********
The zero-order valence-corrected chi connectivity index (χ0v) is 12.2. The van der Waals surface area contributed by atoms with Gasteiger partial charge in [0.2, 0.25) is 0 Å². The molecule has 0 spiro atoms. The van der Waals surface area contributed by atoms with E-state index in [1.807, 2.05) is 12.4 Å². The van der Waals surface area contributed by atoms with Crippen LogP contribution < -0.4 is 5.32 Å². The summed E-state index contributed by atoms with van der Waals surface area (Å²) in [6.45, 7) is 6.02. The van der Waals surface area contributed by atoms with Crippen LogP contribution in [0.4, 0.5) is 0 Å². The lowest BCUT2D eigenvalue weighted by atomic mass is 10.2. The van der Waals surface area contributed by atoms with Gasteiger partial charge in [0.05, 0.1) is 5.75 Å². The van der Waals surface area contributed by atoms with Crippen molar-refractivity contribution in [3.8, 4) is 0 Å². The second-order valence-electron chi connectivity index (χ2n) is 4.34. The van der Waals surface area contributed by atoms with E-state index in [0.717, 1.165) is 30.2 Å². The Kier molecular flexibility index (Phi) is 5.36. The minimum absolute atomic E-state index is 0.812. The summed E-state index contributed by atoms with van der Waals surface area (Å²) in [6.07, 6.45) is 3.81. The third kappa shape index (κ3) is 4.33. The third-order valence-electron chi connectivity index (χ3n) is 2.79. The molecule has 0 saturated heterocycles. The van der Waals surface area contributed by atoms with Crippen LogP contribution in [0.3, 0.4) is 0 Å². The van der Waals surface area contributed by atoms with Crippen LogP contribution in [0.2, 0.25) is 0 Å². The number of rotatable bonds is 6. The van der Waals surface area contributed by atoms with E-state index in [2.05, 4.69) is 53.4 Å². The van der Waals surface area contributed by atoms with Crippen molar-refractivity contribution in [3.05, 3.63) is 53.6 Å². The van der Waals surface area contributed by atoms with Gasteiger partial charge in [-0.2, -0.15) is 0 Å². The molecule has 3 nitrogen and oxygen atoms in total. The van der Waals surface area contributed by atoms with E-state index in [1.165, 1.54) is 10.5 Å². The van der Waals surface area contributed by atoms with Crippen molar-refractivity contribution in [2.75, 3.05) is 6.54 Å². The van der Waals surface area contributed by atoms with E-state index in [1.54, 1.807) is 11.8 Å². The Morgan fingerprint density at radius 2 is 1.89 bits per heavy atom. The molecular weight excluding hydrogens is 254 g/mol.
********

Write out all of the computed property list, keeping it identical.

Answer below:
The zero-order valence-corrected chi connectivity index (χ0v) is 12.2. The van der Waals surface area contributed by atoms with Gasteiger partial charge in [0.2, 0.25) is 0 Å². The molecule has 0 spiro atoms. The van der Waals surface area contributed by atoms with E-state index in [1.807, 2.05) is 12.4 Å². The van der Waals surface area contributed by atoms with Crippen LogP contribution < -0.4 is 5.32 Å². The summed E-state index contributed by atoms with van der Waals surface area (Å²) in [6.45, 7) is 6.02. The van der Waals surface area contributed by atoms with Crippen LogP contribution in [0.4, 0.5) is 0 Å². The lowest BCUT2D eigenvalue weighted by atomic mass is 10.2. The van der Waals surface area contributed by atoms with Gasteiger partial charge in [0.05, 0.1) is 5.75 Å². The van der Waals surface area contributed by atoms with Crippen molar-refractivity contribution in [3.8, 4) is 0 Å². The second-order valence-electron chi connectivity index (χ2n) is 4.34. The van der Waals surface area contributed by atoms with E-state index in [0.717, 1.165) is 30.2 Å². The Kier molecular flexibility index (Phi) is 5.36. The minimum absolute atomic E-state index is 0.812. The summed E-state index contributed by atoms with van der Waals surface area (Å²) in [6.07, 6.45) is 3.81. The third kappa shape index (κ3) is 4.33. The third-order valence-electron chi connectivity index (χ3n) is 2.79. The molecule has 0 saturated heterocycles. The van der Waals surface area contributed by atoms with Crippen LogP contribution in [0.3, 0.4) is 0 Å². The van der Waals surface area contributed by atoms with Crippen LogP contribution in [0.2, 0.25) is 0 Å². The number of rotatable bonds is 6. The van der Waals surface area contributed by atoms with E-state index in [2.05, 4.69) is 53.4 Å². The van der Waals surface area contributed by atoms with Crippen molar-refractivity contribution in [3.05, 3.63) is 53.6 Å². The van der Waals surface area contributed by atoms with Gasteiger partial charge in [-0.2, -0.15) is 0 Å². The molecule has 3 nitrogen and oxygen atoms in total. The van der Waals surface area contributed by atoms with E-state index in [1.165, 1.54) is 10.5 Å². The van der Waals surface area contributed by atoms with Crippen molar-refractivity contribution in [2.75, 3.05) is 6.54 Å². The van der Waals surface area contributed by atoms with E-state index in [1.54, 1.807) is 11.8 Å². The Morgan fingerprint density at radius 2 is 1.89 bits per heavy atom. The molecular weight excluding hydrogens is 254 g/mol.